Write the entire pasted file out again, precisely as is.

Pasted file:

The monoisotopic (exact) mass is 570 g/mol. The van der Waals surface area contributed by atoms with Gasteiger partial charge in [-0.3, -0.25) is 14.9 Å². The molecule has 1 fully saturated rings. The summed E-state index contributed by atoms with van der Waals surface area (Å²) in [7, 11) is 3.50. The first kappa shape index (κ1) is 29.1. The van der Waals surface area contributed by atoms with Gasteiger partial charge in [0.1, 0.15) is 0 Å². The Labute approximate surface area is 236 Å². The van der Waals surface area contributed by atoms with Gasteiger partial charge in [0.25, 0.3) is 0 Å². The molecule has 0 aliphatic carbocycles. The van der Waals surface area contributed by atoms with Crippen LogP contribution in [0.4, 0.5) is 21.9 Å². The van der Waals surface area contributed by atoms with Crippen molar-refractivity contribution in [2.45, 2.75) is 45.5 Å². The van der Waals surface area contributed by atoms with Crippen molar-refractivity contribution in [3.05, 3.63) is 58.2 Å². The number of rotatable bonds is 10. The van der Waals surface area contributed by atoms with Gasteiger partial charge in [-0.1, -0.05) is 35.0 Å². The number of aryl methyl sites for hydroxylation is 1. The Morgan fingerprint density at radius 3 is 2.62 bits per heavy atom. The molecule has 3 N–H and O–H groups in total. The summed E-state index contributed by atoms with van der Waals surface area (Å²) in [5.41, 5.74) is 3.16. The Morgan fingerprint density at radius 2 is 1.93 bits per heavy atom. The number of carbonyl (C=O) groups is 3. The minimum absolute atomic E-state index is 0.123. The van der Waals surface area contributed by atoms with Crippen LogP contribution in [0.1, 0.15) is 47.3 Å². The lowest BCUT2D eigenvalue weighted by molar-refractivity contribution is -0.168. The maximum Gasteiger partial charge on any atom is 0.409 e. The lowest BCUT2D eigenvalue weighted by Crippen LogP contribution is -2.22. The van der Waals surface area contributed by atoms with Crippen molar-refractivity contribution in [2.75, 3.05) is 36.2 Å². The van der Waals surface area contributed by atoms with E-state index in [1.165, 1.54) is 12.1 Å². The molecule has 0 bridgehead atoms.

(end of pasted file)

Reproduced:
The monoisotopic (exact) mass is 570 g/mol. The van der Waals surface area contributed by atoms with Gasteiger partial charge in [-0.3, -0.25) is 14.9 Å². The molecule has 1 fully saturated rings. The summed E-state index contributed by atoms with van der Waals surface area (Å²) in [7, 11) is 3.50. The first kappa shape index (κ1) is 29.1. The van der Waals surface area contributed by atoms with Gasteiger partial charge in [0.1, 0.15) is 0 Å². The Labute approximate surface area is 236 Å². The van der Waals surface area contributed by atoms with Gasteiger partial charge in [0.25, 0.3) is 0 Å². The molecule has 0 aliphatic carbocycles. The van der Waals surface area contributed by atoms with Crippen LogP contribution in [0.4, 0.5) is 21.9 Å². The van der Waals surface area contributed by atoms with Crippen molar-refractivity contribution in [2.45, 2.75) is 45.5 Å². The van der Waals surface area contributed by atoms with Crippen molar-refractivity contribution in [3.05, 3.63) is 58.2 Å². The number of rotatable bonds is 10. The van der Waals surface area contributed by atoms with Gasteiger partial charge in [-0.1, -0.05) is 35.0 Å². The number of aryl methyl sites for hydroxylation is 1. The Morgan fingerprint density at radius 3 is 2.62 bits per heavy atom. The molecule has 3 N–H and O–H groups in total. The summed E-state index contributed by atoms with van der Waals surface area (Å²) in [5.41, 5.74) is 3.16. The Morgan fingerprint density at radius 2 is 1.93 bits per heavy atom. The number of carbonyl (C=O) groups is 3. The minimum absolute atomic E-state index is 0.123. The van der Waals surface area contributed by atoms with Crippen LogP contribution in [0.1, 0.15) is 47.3 Å². The lowest BCUT2D eigenvalue weighted by molar-refractivity contribution is -0.168. The maximum Gasteiger partial charge on any atom is 0.409 e. The lowest BCUT2D eigenvalue weighted by Crippen LogP contribution is -2.22. The van der Waals surface area contributed by atoms with Crippen molar-refractivity contribution in [2.75, 3.05) is 36.2 Å². The van der Waals surface area contributed by atoms with E-state index in [1.165, 1.54) is 12.1 Å². The molecule has 0 bridgehead atoms.